It’s no secret that the relocation profession in Australia has come of age.  Companies today recognise it as a well-respected and sought-after service and an integral consideration when preparing for either global or domestic talent mobility. The profession’s basic model has transformed from a predominantly interpersonal business relationship with HR personnel to a more commoditised, commercial service, with ultimate provider selection influenced to some degree by Purchasing.  The entry of removal companies into the market in recent times has been a further change in the evolution of the relocation provider’s relationship with the corporate sector. Another exciting and significant shift for Australian businesses is the widespread appointment of specialist Global Mobility managers or administrators as a key role in organisations’ HR, Talent or Rewards teams. Today, Australian businesses recognise that mobility is not simply an administrative function; mobilising a workforce across state or international borders requires a high level of in-house specialist skills, in order to protect its brand, build a clear value proposition and meet its compliance obligations in Australia and overseas. To keep pace with this development, businesses are seeking programs to up-skill their internal team in various strategic and operational disciplines. This allows organisations to integrate their employee mobility program into business expansion activities. Trish Hansen, Expat’s Managing Director of HR & Mobility, and I have both been accredited by Worldwide ERC as Global Mobility Specialists since their GMS education programs’ inception early in the 2000’s.  The Council provides valuable education and resources to relocation-associated and HR professionals worldwide. This in-depth learning and accreditation has provided a recognisable edge for Expat in providing global mobility expertise to our clients. Similarly, in Australia this learning and development requirement has been satisfied by the recent launch of The Employee Mobility Institute (TEMI) in Australia.  Akin to ERC, TEMI strives to become Australia’s only industry body focused on providing valuable educational programs to Australian HR and relocation practitioners. In fact, practitioners can now earn CPD points in recognition of their commitment to ongoing learning. We are very excited to see this type of initiative take place in Australia.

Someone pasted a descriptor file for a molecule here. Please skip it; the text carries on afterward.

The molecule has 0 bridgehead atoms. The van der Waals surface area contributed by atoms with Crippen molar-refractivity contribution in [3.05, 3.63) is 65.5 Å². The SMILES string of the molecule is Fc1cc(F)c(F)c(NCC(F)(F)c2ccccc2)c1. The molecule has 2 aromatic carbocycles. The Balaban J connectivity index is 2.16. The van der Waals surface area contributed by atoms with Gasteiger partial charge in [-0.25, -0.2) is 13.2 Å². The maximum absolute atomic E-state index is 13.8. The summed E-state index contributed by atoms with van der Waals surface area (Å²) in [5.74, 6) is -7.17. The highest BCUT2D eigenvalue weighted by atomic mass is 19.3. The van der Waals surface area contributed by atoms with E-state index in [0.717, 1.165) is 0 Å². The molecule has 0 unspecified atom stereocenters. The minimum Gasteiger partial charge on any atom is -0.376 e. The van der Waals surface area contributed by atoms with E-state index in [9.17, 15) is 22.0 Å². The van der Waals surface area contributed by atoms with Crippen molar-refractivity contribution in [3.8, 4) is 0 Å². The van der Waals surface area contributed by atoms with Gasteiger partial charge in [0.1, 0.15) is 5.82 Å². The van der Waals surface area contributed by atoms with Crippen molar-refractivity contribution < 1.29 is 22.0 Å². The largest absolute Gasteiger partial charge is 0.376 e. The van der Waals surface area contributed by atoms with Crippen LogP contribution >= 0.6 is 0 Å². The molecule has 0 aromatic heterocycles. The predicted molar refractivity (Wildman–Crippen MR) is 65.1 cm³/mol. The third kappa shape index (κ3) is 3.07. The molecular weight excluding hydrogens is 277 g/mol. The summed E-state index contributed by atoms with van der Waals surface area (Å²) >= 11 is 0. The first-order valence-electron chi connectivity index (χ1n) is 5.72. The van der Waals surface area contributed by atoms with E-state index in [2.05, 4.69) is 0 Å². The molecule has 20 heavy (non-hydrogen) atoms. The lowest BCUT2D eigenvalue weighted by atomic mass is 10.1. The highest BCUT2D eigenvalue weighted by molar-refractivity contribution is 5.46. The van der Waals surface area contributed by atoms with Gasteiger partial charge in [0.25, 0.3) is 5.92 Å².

What is the key to Expat International’s success?  

I am totally passionate about this profession and have established commanding standards, which my fabulous staff delivers. My credo is highly developed ethics, thoroughness in all aspects of our work, continuous training and capable, personable staff who build long-lasting relationships with clients and corporates. We have survived a raft of challenging economic periods including the 1987 and 1991 stock market crashes, 9/11 the sudden demise of Ansett and the GFC in 2008 to name a few. We are delighted to be entering our fourth decade of supporting companies and their mobile workforce within Australia and around the world.

What are the next steps for the industry in the coming years?

Mobility is here to stay and in its developing maturity there could be a consolidation of numbers in Australia which may occur through Relocation Management Companies purchasing in or providers merging. Perhaps the same number of operators and personnel will exist under a smaller number of company names.

What advice would you have for staying relevant in this profession?

Corporate policies change frequently in terms of handling tax, benefits, health and length of assignment. These impact the entire HR perspective of relocating employees and their families.  Accordingly, it is important to gain as much relevant education as possible and stay current with the broadly developing components that constitute professional knowledge as it relates to employee mobility and on-the-ground information and detail.  The Employee Mobility Institute’s newly devised training initiative is a timely and valuable development for Australian-based operators wishing to expand and maintain currency of their knowledge in these areas. A further point for remaining relevant in our profession is the importance of maintaining excellent quality delivery whilst juggling the increasing demands to provide cost effective programs.


Lana Lachyani

Lana Lachyani TEMI Freelance Writer Tel:+61 434 842 255   Lana Lachyani is a Melbourne-based Freelance Writer and Communications Consultant. Lana lived overseas for several years, working across Europe and the Middle East before returning to Australia in 2012.